• Informing their teen of the rules that they believe are appropriate, and the punishments that will result if the teen does not abide by these rules.

  • Asking teachers and school staff to discuss their teen’s behaviour.

  • Asking professionals to stage an intervention with their teen.

  • Calling the police if their teen’s behaviour continues to be aggressive, violent and/or illegal.

Dealing with aggressive teen behaviour can be hard for parents, particularly if they do not understand why their teen is acting in such a way. Understanding your teen’s behaviour is a key to stopping it, so be sure to observe your teen’s behaviour and watch for triggers. If you remain powerless to stop this behaviour enlist the aid of professionals. You may not want to involve others, but you will be glad you did if it stops your teen from hurting him/herself or others.

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From six years of going through these problems I can't take much more.He is aggressive and violent physicaly and verbally abusive.He has been in and out of rehab with no luck or change.They don't keep him long enogh most of the time to see his behavior.He is not dumb he will do what he can and listen the best he can to get out then when back at home his behavior goes right back to the way it was.He is now refusing to go to school.I have called everyone here I know and no one is helping.They only tell me to take him to the emergency room and if he is not agressive at the time he goes then they will not committ him and he will be sent back home with me.Where are we supposed to go?What are we supposed to help him.I am about the the point of letting the state just go ahead and take him.I worry they will want to take all my other children too then.Kids that need help fall through the cracks until they are old enough and then when they do something really bad they go to jail.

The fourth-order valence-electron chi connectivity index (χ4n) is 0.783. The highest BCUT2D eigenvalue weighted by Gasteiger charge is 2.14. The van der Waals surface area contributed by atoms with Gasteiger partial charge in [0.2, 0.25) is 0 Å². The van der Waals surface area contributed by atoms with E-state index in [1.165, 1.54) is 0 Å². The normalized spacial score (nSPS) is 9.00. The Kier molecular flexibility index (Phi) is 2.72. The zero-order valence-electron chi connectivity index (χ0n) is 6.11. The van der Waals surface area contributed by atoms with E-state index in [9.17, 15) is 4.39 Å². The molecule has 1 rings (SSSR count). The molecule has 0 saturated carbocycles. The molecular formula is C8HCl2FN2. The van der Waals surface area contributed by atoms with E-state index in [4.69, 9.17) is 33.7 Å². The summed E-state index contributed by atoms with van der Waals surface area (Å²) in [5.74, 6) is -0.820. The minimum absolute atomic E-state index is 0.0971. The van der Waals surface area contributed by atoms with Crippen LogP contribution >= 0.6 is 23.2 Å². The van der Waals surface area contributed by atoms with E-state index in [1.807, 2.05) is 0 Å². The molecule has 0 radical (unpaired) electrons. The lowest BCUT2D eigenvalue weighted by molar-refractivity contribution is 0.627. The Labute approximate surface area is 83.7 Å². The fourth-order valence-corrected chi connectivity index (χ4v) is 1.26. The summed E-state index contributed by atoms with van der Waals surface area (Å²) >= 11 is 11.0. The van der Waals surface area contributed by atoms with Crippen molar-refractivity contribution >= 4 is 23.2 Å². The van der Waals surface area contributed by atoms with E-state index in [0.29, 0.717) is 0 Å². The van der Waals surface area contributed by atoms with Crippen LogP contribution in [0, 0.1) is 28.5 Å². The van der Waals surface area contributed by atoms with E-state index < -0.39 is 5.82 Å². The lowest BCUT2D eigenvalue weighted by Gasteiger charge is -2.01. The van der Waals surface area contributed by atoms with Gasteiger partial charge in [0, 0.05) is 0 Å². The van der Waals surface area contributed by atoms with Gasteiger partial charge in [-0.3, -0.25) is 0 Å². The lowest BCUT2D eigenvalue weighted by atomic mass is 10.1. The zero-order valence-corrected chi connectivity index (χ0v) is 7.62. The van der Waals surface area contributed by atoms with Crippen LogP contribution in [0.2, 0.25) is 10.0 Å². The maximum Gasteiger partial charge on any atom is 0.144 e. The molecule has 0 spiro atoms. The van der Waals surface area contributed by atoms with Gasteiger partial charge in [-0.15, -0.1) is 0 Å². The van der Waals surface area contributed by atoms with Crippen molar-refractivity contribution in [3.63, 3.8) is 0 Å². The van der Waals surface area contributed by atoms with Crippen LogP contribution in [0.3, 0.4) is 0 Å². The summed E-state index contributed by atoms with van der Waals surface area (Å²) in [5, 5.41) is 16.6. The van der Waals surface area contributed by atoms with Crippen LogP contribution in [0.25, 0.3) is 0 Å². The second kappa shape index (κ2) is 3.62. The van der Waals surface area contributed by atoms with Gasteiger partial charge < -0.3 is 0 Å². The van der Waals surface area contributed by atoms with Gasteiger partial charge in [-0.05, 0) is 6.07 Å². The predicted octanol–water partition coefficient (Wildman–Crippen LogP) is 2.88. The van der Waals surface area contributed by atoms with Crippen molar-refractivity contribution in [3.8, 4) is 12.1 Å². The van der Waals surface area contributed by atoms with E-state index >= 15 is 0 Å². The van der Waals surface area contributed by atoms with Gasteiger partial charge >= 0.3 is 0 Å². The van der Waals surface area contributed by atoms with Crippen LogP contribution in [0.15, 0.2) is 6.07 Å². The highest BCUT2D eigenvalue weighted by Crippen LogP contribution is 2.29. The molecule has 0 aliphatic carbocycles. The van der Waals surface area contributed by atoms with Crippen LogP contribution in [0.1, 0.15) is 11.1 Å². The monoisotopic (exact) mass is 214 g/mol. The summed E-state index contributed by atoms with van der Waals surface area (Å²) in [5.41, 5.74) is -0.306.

ALH - 17-Aug-11 @ 5:09 PM
I don't know what help is available here in the uk. My nephew who is very troubled, aggresive both physical and mentally lived with his father in the USA. The help over there was extremley good, he decided he wanted to live with his mother and step father in the UK and has now gone completely off the rails, here it seems nobody wants to help. No doubt when something awful happens maybe the help may materialise. but of course then it is too late.
jooles - 25-Jul-11 @ 5:06 PM
I have an aggressive teen and all the abuse both phsyical and mental is directed at me and now at my partner. I spent two years asking the doctor, cahms, school, and social for help all to no avail. I have had him arrested twice and now he lives with foster parents. he is almost 16 and we still have no help ie counselling etc. what does he have to do to score high enough on their assessments so they will help us. he is crying out for help but no one is listening as he comes from a "good home".
gibbo - 2-Jun-11 @ 8:58 PM